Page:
Research Seminar Series

Medicine Research Seminar Series is a monthly presentation of outstanding research in the Department of Medicine. The series is designed to foster new initiatives and collaborations among our faculty.

Andrew Alspaugh, MD, professor of medicine, coordinates the series.

The series takes place the final Friday of most months, at 12 noon in Duke Hospital room 2002. Lunch is served (arrive early, please).

If you are unable to attend, watch the streaming video.


Date Presenter Topic
5/31/2019 Xunrong Luo, MD, PhD
Instructor of Medicine and Pathology (Nephrology)
A Non-chimeric Approach for Donor-specific Transplantation Tolerance
4/26/2019 Gregory Gray, MD, MPH
Professor of Medicine (Infectious Diseases) and Global Health
Pigs, Poultry, and Public Health: Anticipating Future Pandemic Threats
2/22/2019 Ravi Karra, MD
Assistant Professor of Medicine (Cardiology)
Vascular guidance of innate heart regeneration
1/25/2019 Dennis Abraham, MD
Assistant Professor of Medicine (Cardiology)
TREK-1 Affects the Cardiac Injury Response by Modulating Intercellular Crosstalk
10/26/2018 Timothy McMahon, MD, PhD
Professor of Medicine (Pulmonary, Allergy, and Critical Care Medicine)
Export of vasoactive mediators by red blood cells
9/21/2018 Diego Bohorquez, PhD
Associate Professor of Medicine (Gastroenterology)
NEUROPOD CELLS: the emerging biology of our visceral self


Date Presenter Topic
9/29/2017 Stefanie Sarantopoulos, MD, PhD
Associate Professor of Medicine (Hematologic Malignancies and Cellular Therapy)
B Cell Fate and Function after Stem Cell Transplantation
10/27/2017 Francis Miller, MD
Professor of Medicine (Cardiology)
Role and Regulation of the NADPH Oxidases in Vascular Disease
2/23/2018 Rodger Liddle, MD
Professor of Medicine (Gastroenterology)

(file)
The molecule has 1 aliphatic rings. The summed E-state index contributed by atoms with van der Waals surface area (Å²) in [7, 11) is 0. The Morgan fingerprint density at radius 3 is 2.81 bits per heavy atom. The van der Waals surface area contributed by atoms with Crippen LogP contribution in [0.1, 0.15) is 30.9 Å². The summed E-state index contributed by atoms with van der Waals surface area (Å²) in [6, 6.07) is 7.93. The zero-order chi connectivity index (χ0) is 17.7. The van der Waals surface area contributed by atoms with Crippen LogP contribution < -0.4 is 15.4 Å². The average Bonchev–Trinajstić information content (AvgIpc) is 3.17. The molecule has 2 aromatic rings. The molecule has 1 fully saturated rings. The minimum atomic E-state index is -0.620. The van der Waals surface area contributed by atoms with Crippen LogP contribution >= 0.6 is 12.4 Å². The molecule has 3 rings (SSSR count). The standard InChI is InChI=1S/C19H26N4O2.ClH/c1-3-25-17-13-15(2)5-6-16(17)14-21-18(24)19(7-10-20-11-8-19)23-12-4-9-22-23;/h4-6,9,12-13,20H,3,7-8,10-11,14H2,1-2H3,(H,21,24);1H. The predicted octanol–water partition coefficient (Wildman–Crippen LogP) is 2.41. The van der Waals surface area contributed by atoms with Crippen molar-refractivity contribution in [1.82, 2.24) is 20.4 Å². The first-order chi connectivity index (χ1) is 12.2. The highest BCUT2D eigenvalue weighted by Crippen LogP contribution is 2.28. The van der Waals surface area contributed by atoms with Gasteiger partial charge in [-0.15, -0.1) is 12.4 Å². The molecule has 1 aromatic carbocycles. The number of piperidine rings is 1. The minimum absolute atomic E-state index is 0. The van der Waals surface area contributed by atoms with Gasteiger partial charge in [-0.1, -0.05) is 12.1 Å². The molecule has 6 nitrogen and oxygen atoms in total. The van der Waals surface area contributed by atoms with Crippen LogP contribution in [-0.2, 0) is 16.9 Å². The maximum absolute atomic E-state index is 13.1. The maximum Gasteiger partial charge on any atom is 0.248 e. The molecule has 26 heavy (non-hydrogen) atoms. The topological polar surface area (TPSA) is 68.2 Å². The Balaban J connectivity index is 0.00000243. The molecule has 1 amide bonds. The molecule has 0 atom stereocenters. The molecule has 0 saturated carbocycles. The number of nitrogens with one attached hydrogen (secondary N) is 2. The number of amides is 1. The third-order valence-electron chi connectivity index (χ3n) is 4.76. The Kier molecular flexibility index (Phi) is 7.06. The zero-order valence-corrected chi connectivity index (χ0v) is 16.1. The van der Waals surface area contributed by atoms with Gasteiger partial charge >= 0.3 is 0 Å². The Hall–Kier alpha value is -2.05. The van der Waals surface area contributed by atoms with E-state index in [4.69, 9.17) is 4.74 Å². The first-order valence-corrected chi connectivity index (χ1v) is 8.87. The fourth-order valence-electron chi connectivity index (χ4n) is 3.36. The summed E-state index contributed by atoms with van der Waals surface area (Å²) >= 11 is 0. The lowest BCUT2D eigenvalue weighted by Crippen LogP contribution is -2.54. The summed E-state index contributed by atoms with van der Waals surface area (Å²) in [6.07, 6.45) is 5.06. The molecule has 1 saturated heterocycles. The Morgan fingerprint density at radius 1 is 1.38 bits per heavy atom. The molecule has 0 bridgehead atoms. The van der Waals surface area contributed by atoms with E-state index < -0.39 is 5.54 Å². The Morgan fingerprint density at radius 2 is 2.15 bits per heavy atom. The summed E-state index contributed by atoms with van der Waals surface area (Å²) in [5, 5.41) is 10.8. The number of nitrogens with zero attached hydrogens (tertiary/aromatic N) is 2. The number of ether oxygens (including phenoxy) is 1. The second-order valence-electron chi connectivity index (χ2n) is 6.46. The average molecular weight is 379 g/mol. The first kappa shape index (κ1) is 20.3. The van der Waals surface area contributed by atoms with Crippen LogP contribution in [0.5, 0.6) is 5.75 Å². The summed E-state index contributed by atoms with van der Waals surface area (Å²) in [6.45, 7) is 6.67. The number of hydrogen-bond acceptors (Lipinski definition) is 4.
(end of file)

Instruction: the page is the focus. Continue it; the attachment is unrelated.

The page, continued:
Parkinson's disease from the gut...Who knew?
3/30/2018 Gentzon Hall, MD, PhD
Instructor (Nephrology)
Exploring the Therapeutic Potential of Novel Discoveries in Familial Nephrotic Syndrome
4/27/2018 Dorothy Sipkins, MD, PhD
Associate Professor of Medicine (Hematologic Malignancies and Cellular Therapy)
Tumor Navigational Systems: How Cancer Gets Where It's Going
6/1/2018 Brice Weinberg, MD
Professor of Medicine (Hematology)
Malaria pathogenesis research — nitric oxide, vascular dysfunction, and endothelial glycocalyx


Date Presenter Topic
8/26/2016 Barton Haynes, MD
Professor of Medicine
Director, Duke Human Vaccine Institute

The Path Forward to an HIV Vaccine

9/30/2016 Gow Arepally, MD
Associate Professor of Medicine (Hematology)

How HIT Happens: a tale of PF4, complement and B-cells

10/28/2016 Howard Rockman, MD
Professor of Medicine (Cardiology)

Biased GPCR Signaling in the Heart

1/27/2017 Robert Lefkowitz, MD
Professor of Medicine (Cardiology)
Winner of the Nobel Prize in Chemistry 2012

G-Protein Coupled Receptors

2/24/2017 Chris Newgard, PhD
Professor of Pharmacology and Cancer Biology
Director, Duke Molecular Physiology Institute

Multi-omics strategies for defining new disease mechanisms and therapies

3/31/2017 Michael Dee Gunn, MD
Professor of Medicine (Cardiology)

Myeloid Cells: Unexpected Players in Lung Injury, Vascular Remodeling, and Antigen Presentation

4/28/2017 Nelson Chao, MD
Professor of Medicine (Hematological Malignancies and Cellular Therapy)
Chief, Division of Cell Therapy in Department of Medicine

Allogeneic Hematopoietic Cell Transplantation: A Paradigm for Tolerance and Immunity

5/26/2017 Anna Mae Diehl, MD
Professor of Medicine (Gasteroenterology)
Director, Duke Liver Center

Wonder: A Physician Scientist's Journey


Date Presenter Topic
9/25/2015 Susanna Naggie, MD
Division of Infectious Diseases

HCV, Inflammation, and Cellular Aging: Can we turn back time?

10/30/2015 Emily O'Brien, PhD
Duke Clinical Research Institute

Patient Engagement in Clinical Research: Progress and Opportunities

1/29/2016 Steve Taylor, MD
Division of Infectious Diseases)
When a house is not a home: Erythrocyte variants and malaria parasites
2/26/2016 James White, PhD
Duke Molecular Physiology Institute

Autophagy and aged skeletal muscle stem cells: Keeping old cells out of harm's way

3/25/2016 Steve Crowley, MD
Division of Nephrology

The role of interleukin-1 receptor activation in hypertension and kidney disease

4/29/2016 Kim Huffman, MD, PhD
Division of Rheumatology and Immunology
The molecular underpinnings of the skeletal muscle myopathy in rheumatoid arthritis
5/27/2016 Sudarshan Rajagopal, MD
Division of Cardiology

Biasing receptor signaling to understand human disease